Post and Beam Straw Construction Technique

Straw has been used as a building material by many cultures for many centuries. In the Old Testament we read about the Israelites using straw and mud to construct monuments for the Egyptian rulers. Use of mud and straw mixtures to build walls is still prevalent in Africa, Middle East, Asia and China. Straw has been a standard material used for roofs by many cultures and even today in Ireland and Scandinavian countries one can see thatched roofs in rural areas. 

The construction techniques described use straw as a filler in the wall sections. It further describes how one need not have to bale the straw to use it for wall construction. Straw-bale construction started at the turn of the century when John Deer invented a straw baling machine and the pioneers in the Northwestern part of Nebraska started to use straw bales as construction materials. Even today one can find houses built with straw bale and plastered with cement standing in Nebraska. 

Using the techniques described, plastered straw structures were built in India and Pennsylvania. The pictures in the following pages should provide sufficient information for anyone to construct a low-cost, earth-friendly building using straw as building material for the walls. 

One can find a number of web sites on the Internet that provide valuable information on owner built and conventionally built straw bale houses. These houses are found to be comfortable as they damp out noises and have a high R-value that far exceeds the code requirements. They are also safe as far as fire is concerned. Tests conducted by Underwriters Laboratory and other National Laboratories found the fire ratings of the plastered straw bale walls to be well above the requirements. There have been no reporting of termite infestation or other insect damages to the plastered straw bale walls.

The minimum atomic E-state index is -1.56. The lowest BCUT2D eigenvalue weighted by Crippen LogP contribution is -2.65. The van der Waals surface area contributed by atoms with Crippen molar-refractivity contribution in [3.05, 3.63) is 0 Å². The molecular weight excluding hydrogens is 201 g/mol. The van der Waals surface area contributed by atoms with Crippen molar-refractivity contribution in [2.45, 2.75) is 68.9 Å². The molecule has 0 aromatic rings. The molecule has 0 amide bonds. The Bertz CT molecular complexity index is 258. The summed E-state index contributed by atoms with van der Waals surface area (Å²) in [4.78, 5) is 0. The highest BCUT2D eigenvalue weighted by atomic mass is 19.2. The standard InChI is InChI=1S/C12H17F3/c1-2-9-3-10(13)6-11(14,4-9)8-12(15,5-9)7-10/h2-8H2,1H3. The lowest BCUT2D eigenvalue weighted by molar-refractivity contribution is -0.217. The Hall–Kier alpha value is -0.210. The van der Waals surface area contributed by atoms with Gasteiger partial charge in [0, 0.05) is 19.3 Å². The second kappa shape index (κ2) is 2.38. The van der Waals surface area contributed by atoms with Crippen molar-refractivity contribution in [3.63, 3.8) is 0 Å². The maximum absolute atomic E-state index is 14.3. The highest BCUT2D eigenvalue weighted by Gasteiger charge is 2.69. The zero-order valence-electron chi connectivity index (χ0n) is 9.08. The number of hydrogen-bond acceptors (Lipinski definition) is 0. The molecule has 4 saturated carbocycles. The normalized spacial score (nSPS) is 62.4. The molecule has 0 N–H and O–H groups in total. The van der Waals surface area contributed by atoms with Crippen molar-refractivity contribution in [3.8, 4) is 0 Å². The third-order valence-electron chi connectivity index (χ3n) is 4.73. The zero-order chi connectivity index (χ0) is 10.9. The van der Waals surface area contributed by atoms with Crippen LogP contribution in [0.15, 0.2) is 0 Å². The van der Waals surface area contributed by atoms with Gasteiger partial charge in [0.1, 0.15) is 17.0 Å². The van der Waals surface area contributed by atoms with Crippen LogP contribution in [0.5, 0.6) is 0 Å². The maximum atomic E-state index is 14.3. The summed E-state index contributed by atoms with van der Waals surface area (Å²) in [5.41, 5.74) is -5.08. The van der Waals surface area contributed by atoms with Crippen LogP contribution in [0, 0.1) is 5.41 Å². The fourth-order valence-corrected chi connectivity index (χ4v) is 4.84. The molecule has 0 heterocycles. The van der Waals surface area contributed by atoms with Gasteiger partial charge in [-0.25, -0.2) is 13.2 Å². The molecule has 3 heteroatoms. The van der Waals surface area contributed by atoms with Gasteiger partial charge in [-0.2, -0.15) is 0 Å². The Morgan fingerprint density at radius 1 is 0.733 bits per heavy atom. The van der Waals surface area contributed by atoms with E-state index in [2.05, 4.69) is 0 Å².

We estimate that a plastered straw house in India costs one-fourth of the brick and mortar house and keeps the inside temperature 10 to 15 deg. F below the summer outside temperature. It was also noticed that these houses could be built with very little skill by the owners themselves and therefore, results in considerable savings in the owner builder.

Step 1. Lay the foundation for this building using standard methods. As the walls are not load bearing, a concrete foundation of 6 inches depth is sufficient. Dig at least 24 inches holes to set the treated poles and pour concrete for strength and stability. 

Step 2. Build the frame work as shown in the photograph above. Fasten rigid fence material (not chicken wire) to the posts and create  9 inch to 12 inch cavities.

Step 3. Fill the cavities with straw or other waste materials like carpet padding, shredded paper, and styrofoam packaging materials.

Step 4. Plaster the inside and outside of the walls with mud dug from the foundation and let it dry for a couple of days.

Step 5. Plaster the walls with cement and sand mixture (1 part cement to 5 parts sand). Paint the walls with desired color paint.